It is with much delight and gratitude that I write today’s post. Synesthesia has been a topic that has fascinated me for many years. (New to my site? You should view my previous posts: Synesthesia in Art & Fashion and Joan Mitchell) It’s a topic I’ve researched extensively. I was recently invited to share my research with Exchanges: The Warwick Research Journal, published by The University of Warwick.
This article encapsulates my experience of teaching creativity within a higher education curriculum. Creativity often eludes common understanding because it involves using different conceptual streams of thought, often times developing unconsciously and manifesting in the prized “eureka” moment. In 2009, I began explaining the neurological condition of synaesthesia and later introduced this phenomenology in a course designed to cultivate creativity to first year fashion design students. There are many challenges in teaching creativity. Through teaching this course, I discovered that the first challenge is making the students conscious of their own qualitative beliefs on creativity and art. The second is creating exercises to challenge and alter these beliefs, thus forming a new way of thinking and experiencing the world. The most resistance from my students arose when experimenting with non-representational art. They did not have a conscious framework for making and evaluating abstract art. Introducing synaesthesia, a neurologically-based condition that “merges” two or more sensory pathways in the brain, gave my students a framework for discovery. Understanding sensory modalities and ways in which these modalities can blended together in synaesthesia proved to be a gateway to creativity in many of my students. The scope of this article chronicles how I developed my teaching methodology, the results it created in my classroom, as well as its effects on my own artistic practice. (To read the full article, please visit: Teaching Synaesthesia as a Gateway to Creativity)
Many thanks to Dr. Karen Simecek, Catherine Snyder, Neira Kapo, David Lautz, Terry Hall, Dawn Marie Forsyth, and to all of my former students. This article would not have been possible without your assistance, encouragement, inspiration, and dedication to the pursuit of creativity.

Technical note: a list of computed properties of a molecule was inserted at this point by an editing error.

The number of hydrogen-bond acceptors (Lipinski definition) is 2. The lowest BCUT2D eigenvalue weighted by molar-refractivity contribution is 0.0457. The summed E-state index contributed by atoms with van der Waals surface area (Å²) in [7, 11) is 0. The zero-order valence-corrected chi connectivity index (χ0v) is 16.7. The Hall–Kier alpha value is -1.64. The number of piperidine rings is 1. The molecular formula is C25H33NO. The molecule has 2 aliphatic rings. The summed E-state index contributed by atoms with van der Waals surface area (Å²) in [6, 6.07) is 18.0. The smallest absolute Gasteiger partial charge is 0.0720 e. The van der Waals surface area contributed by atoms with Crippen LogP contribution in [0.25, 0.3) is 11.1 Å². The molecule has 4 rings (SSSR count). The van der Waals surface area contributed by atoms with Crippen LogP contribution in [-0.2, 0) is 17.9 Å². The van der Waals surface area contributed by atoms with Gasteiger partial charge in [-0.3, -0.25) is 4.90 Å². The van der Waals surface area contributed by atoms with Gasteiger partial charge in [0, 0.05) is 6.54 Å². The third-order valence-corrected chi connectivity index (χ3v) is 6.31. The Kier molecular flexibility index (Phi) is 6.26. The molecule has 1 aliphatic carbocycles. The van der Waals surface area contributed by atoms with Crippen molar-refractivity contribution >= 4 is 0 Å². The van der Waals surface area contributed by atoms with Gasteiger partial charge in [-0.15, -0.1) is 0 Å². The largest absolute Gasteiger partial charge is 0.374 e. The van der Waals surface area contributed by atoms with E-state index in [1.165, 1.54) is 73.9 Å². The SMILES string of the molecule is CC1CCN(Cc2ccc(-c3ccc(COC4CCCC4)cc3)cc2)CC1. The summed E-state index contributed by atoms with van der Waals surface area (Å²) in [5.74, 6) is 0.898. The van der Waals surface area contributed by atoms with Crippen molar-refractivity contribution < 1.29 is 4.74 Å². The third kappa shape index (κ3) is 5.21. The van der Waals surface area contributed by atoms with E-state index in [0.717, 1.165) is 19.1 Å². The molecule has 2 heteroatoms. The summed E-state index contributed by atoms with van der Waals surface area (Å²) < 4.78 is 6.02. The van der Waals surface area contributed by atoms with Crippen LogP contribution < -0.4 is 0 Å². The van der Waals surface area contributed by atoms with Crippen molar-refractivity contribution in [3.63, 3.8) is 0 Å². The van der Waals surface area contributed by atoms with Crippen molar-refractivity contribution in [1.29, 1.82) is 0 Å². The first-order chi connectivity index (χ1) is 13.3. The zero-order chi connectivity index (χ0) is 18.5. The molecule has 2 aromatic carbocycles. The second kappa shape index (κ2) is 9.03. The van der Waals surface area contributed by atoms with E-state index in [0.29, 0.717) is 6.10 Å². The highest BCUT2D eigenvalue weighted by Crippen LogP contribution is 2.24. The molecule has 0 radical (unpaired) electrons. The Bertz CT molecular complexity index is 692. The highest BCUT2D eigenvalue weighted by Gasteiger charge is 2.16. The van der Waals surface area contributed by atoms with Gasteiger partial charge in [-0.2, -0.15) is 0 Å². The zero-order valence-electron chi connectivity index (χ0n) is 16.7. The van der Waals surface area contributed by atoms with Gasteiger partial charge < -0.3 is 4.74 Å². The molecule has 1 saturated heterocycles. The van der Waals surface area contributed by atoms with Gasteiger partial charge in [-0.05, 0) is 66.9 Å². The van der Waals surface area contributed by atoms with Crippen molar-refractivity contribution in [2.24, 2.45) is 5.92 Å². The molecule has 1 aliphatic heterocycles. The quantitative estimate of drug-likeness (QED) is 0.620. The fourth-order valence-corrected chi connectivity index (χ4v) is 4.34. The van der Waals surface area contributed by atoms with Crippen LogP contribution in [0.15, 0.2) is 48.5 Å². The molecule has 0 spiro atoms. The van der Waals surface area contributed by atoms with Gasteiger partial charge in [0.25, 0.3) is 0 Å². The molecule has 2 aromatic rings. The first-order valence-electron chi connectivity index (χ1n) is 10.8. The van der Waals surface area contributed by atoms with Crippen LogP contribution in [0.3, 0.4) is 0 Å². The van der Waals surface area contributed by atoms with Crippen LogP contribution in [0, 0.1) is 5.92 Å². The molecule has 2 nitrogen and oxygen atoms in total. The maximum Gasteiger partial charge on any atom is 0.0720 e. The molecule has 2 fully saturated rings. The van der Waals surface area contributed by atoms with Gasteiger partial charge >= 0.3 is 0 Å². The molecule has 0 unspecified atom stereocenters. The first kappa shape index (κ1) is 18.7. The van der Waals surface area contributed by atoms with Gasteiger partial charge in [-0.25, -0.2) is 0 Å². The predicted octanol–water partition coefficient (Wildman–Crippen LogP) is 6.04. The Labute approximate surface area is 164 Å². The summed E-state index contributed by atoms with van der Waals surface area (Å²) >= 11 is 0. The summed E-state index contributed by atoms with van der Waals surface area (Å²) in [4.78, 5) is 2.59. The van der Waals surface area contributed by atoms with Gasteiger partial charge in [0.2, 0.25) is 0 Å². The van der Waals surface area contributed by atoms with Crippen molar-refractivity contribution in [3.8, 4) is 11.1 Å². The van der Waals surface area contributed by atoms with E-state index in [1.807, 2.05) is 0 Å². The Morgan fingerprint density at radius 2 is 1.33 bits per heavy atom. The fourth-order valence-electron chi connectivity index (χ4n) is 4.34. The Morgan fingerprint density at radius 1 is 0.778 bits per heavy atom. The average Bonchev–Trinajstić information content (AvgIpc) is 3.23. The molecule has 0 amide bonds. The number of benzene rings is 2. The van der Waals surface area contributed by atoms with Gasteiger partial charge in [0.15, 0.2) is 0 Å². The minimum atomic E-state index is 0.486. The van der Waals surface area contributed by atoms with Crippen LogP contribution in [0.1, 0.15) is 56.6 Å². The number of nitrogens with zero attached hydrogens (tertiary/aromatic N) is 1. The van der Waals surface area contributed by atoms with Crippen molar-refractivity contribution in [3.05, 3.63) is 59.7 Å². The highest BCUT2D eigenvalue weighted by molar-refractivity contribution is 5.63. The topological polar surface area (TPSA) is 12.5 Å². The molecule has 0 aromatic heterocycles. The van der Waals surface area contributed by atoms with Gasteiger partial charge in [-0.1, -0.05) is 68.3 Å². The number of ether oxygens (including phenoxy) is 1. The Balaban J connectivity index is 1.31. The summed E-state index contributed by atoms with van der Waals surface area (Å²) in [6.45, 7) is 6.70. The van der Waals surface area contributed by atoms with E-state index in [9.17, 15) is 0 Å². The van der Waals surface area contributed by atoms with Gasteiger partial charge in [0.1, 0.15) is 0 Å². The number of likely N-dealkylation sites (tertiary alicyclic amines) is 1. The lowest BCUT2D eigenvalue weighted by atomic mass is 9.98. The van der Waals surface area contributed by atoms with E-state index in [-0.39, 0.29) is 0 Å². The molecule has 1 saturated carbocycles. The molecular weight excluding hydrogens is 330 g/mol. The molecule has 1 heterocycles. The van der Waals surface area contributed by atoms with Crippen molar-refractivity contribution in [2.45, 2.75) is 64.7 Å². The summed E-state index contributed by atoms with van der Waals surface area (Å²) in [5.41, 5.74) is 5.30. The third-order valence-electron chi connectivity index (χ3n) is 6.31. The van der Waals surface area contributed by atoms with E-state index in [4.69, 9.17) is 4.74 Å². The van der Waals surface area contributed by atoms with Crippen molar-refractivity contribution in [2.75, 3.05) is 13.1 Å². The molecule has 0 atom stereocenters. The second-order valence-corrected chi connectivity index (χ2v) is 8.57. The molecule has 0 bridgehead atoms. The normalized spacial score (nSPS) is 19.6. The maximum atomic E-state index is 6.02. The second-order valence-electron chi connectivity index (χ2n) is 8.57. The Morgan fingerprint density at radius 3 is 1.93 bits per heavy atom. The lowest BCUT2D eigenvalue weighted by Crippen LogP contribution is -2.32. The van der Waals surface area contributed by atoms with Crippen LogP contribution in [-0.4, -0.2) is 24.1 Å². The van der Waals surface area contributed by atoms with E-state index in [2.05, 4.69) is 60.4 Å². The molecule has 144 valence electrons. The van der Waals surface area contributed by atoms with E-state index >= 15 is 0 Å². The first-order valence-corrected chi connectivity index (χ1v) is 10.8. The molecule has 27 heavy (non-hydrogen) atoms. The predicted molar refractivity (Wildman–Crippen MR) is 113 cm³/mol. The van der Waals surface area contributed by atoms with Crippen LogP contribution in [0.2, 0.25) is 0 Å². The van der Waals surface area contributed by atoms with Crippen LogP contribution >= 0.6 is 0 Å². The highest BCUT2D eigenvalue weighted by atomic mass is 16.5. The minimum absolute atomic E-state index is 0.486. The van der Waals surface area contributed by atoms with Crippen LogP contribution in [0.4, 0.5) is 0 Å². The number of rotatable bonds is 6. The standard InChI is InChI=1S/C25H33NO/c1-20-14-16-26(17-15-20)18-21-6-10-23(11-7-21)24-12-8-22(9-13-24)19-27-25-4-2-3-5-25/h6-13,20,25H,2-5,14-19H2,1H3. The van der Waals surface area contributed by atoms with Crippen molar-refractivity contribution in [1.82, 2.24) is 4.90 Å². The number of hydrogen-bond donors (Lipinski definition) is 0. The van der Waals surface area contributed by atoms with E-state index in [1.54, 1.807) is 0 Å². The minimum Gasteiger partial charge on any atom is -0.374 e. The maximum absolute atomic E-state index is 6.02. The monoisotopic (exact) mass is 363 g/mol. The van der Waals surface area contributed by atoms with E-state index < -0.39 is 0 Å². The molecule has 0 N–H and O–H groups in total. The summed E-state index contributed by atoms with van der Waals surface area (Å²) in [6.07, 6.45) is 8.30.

“Let me not to the marriage of true minds
Admit impediments. Love is not love
Which alters when it alteration finds,
Or bends with the remover to remove:
O no! it is an ever-fixed mark
That looks on tempests and is never shaken.”
When people ask me about my work as an artist, I really only talk about my abstract paintings. Yet I’ve had so many phases and interests during my creative development. I really started as a portrait artist. The story begins simply enough. I was looking to take a class that fulfilled multiple requirements during my first year of college. Lo and behold, I found a writing intensive figure drawing class. It sounded interesting enough, and it knocked out 3 requirements in a single class. That’s how I met Neil Kosh (1926-2010).
The class met twice a week for a 3 hour time period. A short, bald, mischievous man greeted us with a big smile and a stack of papers. He explained that he would teach us how to see properly, and also how to improve our writing. We went through the syllabus, course materials, and expectations. I’d later understand how my calculated choice of class would changed my life.
Twice a week, Neil would smash our per-existing beliefs about what we were seeing and drawing. He would point out that we were drawing what we thought we saw, instead of what was really there. “You keep thinking in terms of objects – oh there is a nose, and an eye, and a chin. But you’re not drawing the shapes of color that are really there. That’s how you draw more accurately. Stop thinking that you’re drawing a person. Start drawing the shapes that make up the whole. Pay attention to the colors and how they change from warm to cold in relation to each other on the paper.”
Shedding these perceptions was really challenging. It was unlearning a subtle, habitual way of seeing the world. I’d continually make the same mistakes over and over again. He’d laugh at me while holding his suspenders and say “No! The face is the wrong size! How big do you think your face is?” I drew my perception of the size of my own face. He laughed again, handed me a marker. He instructed me to do the following: “Go into the bathroom and trace the outline of your face in the mirror. Then really look at it.” I did what he told me, and was surprised to see how small the outline was. At that moment, I understood the difference between seeing and perceiving.